Armenian Library and Museum of America facts for kids
|Established||1971 to 1985|
|Location||65 Main Street, Watertown, Massachusetts|
|Public transit access||MBTA|
In 1971, alarmed by the growing loss and destruction of Armenian books and artifacts brought to this country by immigrants from Armenia, a group of talented Greater Boston Armenian-Americans banded together to form AMA to collect and preserve these books and artifacts. From humble beginnings in two rooms rented in 1972 in a church parish house in Belmont, AMA grew and expanded into a Watertown church's 4,000-square-foot (370 m2) basement and opened to the public in 1985.
In 1988, AMA was able to buy and remodel the former Coolidge Bank and Trust Building at 65 Main Street in Watertown. The building is dedicated to the memory of Stephen P. Mugar and Marian G. Mugar, his wife. After being opened to the public as the Armenian Library and Museum of America in 1988, the name was officially changed to Armenian Museum of America in 2013.
AMA's present home is a four-story building plus basement containing approximately 30,000 square feet (2,800 m2). AMA occupies all of the basement, the first and second floors, most of the third floor and has its library on the fourth floor. The building also houses the Armenian International Women's Association ("AIWA") and Project SAVE Armenian Photographic Archives.
Bedoukian Hall is AMA's main exhibit gallery. There are several smaller side galleries as well as the Contemporary Art Gallery and Terjenian-Thomas Art Gallery on the 3rd floor. Other facilities include the research library, studio space, offices, meeting rooms, classrooms, a 220-seat auditorium and a gift shop.
Armenian Museum of America holds one of the largest and most diverse holding of Armenian cultural artifacts outside of Armenia. The Museum maintains an active program of changing exhibits for the public, to provide new experiences for returning visitors and to showcase the wide range of materials in the collection. The museum averages 14 different exhibits annually.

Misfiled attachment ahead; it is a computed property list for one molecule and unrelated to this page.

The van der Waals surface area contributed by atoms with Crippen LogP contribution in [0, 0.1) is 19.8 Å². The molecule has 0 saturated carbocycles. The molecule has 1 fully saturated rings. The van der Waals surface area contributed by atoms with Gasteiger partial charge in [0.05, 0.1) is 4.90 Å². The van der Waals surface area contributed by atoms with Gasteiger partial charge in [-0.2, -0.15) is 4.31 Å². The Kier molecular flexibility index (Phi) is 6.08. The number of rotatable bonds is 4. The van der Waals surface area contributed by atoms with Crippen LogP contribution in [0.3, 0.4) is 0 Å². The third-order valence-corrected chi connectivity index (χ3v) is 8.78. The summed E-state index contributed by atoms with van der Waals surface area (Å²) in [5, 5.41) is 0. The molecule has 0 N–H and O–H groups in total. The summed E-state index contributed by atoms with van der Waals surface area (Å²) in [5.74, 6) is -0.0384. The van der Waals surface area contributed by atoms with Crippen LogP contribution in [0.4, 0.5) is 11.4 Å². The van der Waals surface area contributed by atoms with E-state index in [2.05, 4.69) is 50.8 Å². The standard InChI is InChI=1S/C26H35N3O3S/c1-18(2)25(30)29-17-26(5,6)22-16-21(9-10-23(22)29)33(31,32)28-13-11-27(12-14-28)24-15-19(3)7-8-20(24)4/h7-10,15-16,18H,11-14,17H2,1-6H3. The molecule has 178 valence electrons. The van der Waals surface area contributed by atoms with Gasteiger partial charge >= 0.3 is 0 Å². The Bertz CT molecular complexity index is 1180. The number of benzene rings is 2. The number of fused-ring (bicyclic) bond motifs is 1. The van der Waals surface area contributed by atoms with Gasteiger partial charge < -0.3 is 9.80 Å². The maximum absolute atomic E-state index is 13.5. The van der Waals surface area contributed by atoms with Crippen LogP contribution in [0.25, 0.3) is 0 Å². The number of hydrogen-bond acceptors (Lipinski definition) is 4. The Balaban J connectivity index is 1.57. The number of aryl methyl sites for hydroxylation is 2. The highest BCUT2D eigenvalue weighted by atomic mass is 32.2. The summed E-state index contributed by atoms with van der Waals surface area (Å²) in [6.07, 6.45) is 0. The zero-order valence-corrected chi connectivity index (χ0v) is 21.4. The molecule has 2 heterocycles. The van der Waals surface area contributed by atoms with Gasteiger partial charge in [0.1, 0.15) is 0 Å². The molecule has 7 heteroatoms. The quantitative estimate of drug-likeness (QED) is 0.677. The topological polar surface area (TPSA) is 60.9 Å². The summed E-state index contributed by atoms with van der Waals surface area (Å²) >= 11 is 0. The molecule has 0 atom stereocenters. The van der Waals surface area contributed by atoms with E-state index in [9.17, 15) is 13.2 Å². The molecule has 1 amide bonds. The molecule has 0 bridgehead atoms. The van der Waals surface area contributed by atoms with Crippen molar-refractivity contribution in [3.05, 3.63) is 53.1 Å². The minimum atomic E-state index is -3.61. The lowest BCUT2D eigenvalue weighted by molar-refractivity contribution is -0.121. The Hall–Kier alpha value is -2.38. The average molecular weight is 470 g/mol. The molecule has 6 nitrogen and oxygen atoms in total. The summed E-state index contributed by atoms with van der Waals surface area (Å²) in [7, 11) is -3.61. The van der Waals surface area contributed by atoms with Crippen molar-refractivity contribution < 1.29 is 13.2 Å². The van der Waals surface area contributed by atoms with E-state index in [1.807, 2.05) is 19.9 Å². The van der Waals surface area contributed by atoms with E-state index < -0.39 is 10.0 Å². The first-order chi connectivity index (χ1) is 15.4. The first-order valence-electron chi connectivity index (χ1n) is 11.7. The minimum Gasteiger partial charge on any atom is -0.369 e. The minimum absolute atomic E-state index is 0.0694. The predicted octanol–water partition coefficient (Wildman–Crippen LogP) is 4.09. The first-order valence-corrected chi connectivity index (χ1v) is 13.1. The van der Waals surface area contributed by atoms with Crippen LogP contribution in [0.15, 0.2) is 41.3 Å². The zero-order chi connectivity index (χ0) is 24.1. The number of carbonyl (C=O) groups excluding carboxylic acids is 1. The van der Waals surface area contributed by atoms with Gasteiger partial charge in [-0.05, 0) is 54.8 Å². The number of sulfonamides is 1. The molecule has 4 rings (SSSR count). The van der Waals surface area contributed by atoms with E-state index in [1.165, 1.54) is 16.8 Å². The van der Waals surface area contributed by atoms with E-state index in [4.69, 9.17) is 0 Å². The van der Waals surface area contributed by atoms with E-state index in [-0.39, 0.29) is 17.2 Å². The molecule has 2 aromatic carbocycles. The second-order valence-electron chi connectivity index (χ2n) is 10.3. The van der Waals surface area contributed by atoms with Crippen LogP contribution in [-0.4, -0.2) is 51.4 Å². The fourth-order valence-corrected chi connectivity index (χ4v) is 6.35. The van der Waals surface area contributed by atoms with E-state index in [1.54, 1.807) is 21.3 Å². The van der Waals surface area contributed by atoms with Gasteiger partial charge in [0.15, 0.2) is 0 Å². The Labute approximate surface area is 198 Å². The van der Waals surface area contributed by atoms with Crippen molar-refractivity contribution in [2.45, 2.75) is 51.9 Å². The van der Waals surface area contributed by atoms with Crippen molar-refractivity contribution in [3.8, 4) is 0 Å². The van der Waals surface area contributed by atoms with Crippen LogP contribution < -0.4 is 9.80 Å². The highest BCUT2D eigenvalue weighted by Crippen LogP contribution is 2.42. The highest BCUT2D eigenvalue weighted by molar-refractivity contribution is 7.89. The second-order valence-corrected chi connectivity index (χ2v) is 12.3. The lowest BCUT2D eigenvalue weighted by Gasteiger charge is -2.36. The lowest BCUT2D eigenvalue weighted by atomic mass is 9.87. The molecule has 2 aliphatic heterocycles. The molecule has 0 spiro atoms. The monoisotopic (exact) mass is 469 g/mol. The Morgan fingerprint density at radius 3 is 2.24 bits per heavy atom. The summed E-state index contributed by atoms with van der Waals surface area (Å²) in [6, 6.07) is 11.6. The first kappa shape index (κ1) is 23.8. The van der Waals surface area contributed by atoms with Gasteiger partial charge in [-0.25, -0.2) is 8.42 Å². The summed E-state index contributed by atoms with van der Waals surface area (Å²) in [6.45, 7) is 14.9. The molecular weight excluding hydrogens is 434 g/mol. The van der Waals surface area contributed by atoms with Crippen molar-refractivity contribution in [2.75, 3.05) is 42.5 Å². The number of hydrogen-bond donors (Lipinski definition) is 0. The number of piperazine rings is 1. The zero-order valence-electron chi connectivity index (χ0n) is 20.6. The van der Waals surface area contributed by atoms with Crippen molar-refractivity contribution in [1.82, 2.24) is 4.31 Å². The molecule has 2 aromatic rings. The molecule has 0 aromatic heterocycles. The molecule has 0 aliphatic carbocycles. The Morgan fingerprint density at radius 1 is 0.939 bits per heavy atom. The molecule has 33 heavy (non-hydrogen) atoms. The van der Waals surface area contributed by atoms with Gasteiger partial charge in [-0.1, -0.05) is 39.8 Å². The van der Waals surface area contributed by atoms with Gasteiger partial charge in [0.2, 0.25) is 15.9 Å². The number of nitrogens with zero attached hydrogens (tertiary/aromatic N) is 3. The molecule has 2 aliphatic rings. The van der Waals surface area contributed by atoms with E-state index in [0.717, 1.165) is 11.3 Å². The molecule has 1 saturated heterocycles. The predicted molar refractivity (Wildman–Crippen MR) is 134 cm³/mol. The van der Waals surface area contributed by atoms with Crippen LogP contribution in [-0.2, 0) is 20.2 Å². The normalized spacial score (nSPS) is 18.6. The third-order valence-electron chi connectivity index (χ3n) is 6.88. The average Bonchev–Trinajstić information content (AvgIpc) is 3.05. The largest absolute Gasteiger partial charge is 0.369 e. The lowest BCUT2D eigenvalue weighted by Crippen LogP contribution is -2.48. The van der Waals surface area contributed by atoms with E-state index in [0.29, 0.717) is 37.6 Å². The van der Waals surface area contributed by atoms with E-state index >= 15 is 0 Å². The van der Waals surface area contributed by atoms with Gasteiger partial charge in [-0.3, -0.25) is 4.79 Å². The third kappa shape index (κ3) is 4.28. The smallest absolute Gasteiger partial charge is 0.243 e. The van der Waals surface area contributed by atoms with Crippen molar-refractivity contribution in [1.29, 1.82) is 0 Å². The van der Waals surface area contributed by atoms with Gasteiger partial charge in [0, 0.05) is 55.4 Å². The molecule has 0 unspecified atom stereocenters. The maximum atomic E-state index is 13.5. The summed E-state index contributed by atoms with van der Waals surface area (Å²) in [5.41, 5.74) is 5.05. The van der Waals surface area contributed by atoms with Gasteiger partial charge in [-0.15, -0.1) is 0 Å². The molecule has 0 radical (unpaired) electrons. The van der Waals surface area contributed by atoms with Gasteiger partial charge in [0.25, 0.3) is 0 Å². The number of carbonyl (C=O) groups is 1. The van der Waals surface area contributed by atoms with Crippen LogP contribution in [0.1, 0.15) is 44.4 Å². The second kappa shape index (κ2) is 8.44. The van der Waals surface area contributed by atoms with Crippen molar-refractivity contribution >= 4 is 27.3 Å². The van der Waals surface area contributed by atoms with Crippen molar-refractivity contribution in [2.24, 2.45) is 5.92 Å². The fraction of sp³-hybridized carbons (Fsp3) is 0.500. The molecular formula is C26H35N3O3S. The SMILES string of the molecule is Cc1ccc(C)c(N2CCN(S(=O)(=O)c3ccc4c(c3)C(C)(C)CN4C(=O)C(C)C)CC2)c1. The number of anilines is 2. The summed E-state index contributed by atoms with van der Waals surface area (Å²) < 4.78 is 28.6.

As a repository for heirlooms, the collections now represent a major resource for Armenian studies and for preservation and illustration of Armenian heritage. AMA is the only independent Armenian museum in the diaspora, funded largely through contributions of individual supporters. An active board of trustees and volunteer base augment the museum’s staff.
The collections contain over 20,000 artifacts, including:
- Countless artifacts including prehistoric, Urartian, religious, ceramic, medieval illuminations and various other objects;
- Over 5,000 ancient and medieval Armenian coins;
- Over 3,000 textiles: AMA has one of the largest Armenian textile collections outside of Armenia. The trained textile curator, Susan Lind-Sinanian, has acted as a textile consultant to various institutions. The textiles are housed in climate-controlled space in the basement of the building. There they are also photographed, documented and cataloged.
- 930 rare books; and
- 170 Armenian rugs, many of which are inscribed in Armenian. The collection includes the Arthur T. Gregorian collection of Armenian inscribed rugs which he donated in 1992.
AMA houses and sometimes displays the collected painting of Dr. Jack Kevorkian, the assisted suicide crusader, whose parents were Armenian refugees.
AMA is home to the Mesrob Boyajian Library. The Library contains over 26,000 cataloged titles on a wide range of Armenian subjects. The earliest is the Garabed Gospel of AD 1207. The library has one of the largest collections of important books on oriental rugs, and a very substantial collection, which continues to be expanded, on the Armenian Genocide. It also holds a significant number of periodicals.
The library is home to the Herbert Offen Oriental Carpet Research Library Collection, one of the most extensive collections of literature on oriental carpets in the United States. The Offen Family's generous gift includes both the books in the Herbert Offen Collection, as well as funding of acquisitions of new, recently published and antiquarian works related to the literature of rugs and carpets.
The Herbert Offen collection of over 2,500 volumes extends beyond the narrow focus on the types and development of Oriental rugs, and encompasses broader issues including the social implications of rug collecting, symbolism and theory, care and aesthetics, the commercial marketing and business of rugs, economic and domestic structures in carpet production, historical and contemporary use of rugs, and other textile traditions closely related to rugs.
Oral history collection
In the early 1970s, AMA embarked on an extensive program of interviewing survivors of the Armenian Genocide, all or most of whom are now deceased. These tapes are digitized and de-noised. AMA's collection consists of over 1,400 hours of recorded oral histories and is a fertile source for research by scholars.
Armenian Library and Museum of America Facts for Kids. Kiddle Encyclopedia.